It is that time of morning when I’d wait for the school van.
It is cold in my uniform–even when I’d ironed it with extra vigour to crisp the stubborn collar and pack in some warmth–so I tug my school bag’s straps in opposite directions, and pull my bag closer to my body. I’m excited. I hope I’ll reach school early enough to leave my bag in class, and go exploring. Maybe I’d catch a turn at badminton, or beat the crowd by the swimming pool, or watch the school helper aunties and uncles sweeping up the school with a broom in each hand, rousing dew-lazy dust clouds and piles of rain tree leaves. At best, I’d go wandering to the other end of school near the principal’s office, and sneak a peek at the small pond with fish under the fragrant coniferous trees, and the boughs of bougainvillea in cat-stretches over the cool stone buildings of the younger classes and hostels.
Today, the cat and I are watching the staff at the darshini opposite us set up. As quietly as they can, they bring out tables and chairs, and fold out the metal counters of the chaat stall and the juice and ice-cream stall. They switch on the large chimneys over the endless-hob cooking range at the back of the kitchen, and I finally have an answer to just what that hum throughout the day is.
I tire at twenty minutes of writing. I pause, and feel weight on my eyelids, the crumple of my body, the thrumming of my heart, and my thirst. I feel tired, the effort of breathing is tiring, and something inside the caves of me wants to fold over into a slumber that will on a merciful day come peacefully. I drink water, I remember I took my medicine, and I look for the cat that I know is asleep in the little quilt-tent I’ve made for him at my foot.
On some of those school-van early mornings, my 70-something-year-old grandfather would walk the short road from our house to the end of the cross to wait for the van with me. I mostly held his attention with my pattering on about look! my breath’s making mist, look! I’m mimicking my mother’s wheezing, look! dew on flowers and on windshields — while he always held mine with stories of his sister who looked out for him in the 30?- 40?-strong household of his boyhood, of all his dogs and how each died, of how he met his wife and made his first best friend, of how he’d wait by their classroom window for that small single tiffin box that an uncle would cycle to their school to bring all the kids–a fistful of curd rice with a dollop of pickle.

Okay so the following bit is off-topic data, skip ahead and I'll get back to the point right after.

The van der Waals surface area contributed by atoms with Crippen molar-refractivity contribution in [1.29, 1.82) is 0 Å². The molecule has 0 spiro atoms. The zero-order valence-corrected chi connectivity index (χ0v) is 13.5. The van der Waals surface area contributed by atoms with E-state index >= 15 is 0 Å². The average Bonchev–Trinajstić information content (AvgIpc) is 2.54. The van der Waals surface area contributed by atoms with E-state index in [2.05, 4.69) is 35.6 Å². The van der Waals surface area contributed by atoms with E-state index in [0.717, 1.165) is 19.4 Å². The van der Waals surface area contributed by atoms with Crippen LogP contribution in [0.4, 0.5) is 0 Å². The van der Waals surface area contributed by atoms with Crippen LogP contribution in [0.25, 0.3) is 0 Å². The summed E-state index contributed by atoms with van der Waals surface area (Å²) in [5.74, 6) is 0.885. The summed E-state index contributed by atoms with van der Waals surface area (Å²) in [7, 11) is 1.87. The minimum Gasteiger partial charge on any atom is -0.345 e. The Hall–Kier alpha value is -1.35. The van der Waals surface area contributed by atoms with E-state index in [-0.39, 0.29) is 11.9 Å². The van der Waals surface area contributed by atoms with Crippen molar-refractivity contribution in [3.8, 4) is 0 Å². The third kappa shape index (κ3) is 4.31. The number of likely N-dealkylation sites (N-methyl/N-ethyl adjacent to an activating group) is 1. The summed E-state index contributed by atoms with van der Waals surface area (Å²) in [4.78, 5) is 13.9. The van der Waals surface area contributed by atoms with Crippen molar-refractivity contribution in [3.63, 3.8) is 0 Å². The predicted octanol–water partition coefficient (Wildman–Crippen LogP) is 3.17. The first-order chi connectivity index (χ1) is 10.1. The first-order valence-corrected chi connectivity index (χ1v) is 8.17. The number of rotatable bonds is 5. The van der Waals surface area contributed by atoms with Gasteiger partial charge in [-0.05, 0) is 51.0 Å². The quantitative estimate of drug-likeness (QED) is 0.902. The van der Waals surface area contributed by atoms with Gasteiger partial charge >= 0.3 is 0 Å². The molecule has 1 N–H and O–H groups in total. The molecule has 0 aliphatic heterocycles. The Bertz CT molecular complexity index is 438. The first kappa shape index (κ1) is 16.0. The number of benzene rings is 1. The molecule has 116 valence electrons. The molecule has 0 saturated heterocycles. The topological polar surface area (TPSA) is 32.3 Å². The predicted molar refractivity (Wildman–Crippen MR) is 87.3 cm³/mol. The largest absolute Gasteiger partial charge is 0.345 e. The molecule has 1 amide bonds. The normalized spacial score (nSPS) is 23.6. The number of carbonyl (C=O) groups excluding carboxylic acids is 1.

I dodder through the house in socks and slippers, I’m a housecoat short and a sock too thick. But I pay attention to the breeze my body makes, the scent of mouthwash, the mist of an all-day morning. It has been a while since outside has felt like a balm. The cat is curled on my blue quilt, a round-palmed creeper is blotting over someone’s utility room, and the palm trees are rushing with nowhere to go.
I am tired. But I’m writing. Writing tires me because all I ever write about is my feelings. Feelings that are so full, they leave me empty. It feels like something deep within me radiates an ache, and the rest of me is so hollow, the ache reverberates. The echo inside a white whale.
I don’t know what this state of emptiness is, but I call it loneliness.
My loneliness is currently the one force in the world that compels me, but it’s too painful for me to simply state this is so to another person. So I write. I don’t think my loneliness is the stately white-dude loneliness that generates Joyce. But it is a paltry, personal loneliness full of highly specific minutiae. Like ‘you should’ve been there’ jokes. It weighs too much on me to simply see a person receive my loneliness; to put someone on the spot by having them have to do something in response, graciously or otherwise. It weighs on me like only words said and unsaid can. So I take my feelings and wrap them into wordy-little parcels, and leave them a little away from my person—not surreptitiously, like the pile of trash you leave at your doorstep and it’s magically not your problem anymore, but like a non-threatening suitcase in the middle of the street: children would use it as cricket stumps and kitchen-set stoops, a young man in the night would kick it about, adults by morning would note to each other with eyes that one of us has underthings sprawled on the street. I leave this parcel out to bake in the sun of other people.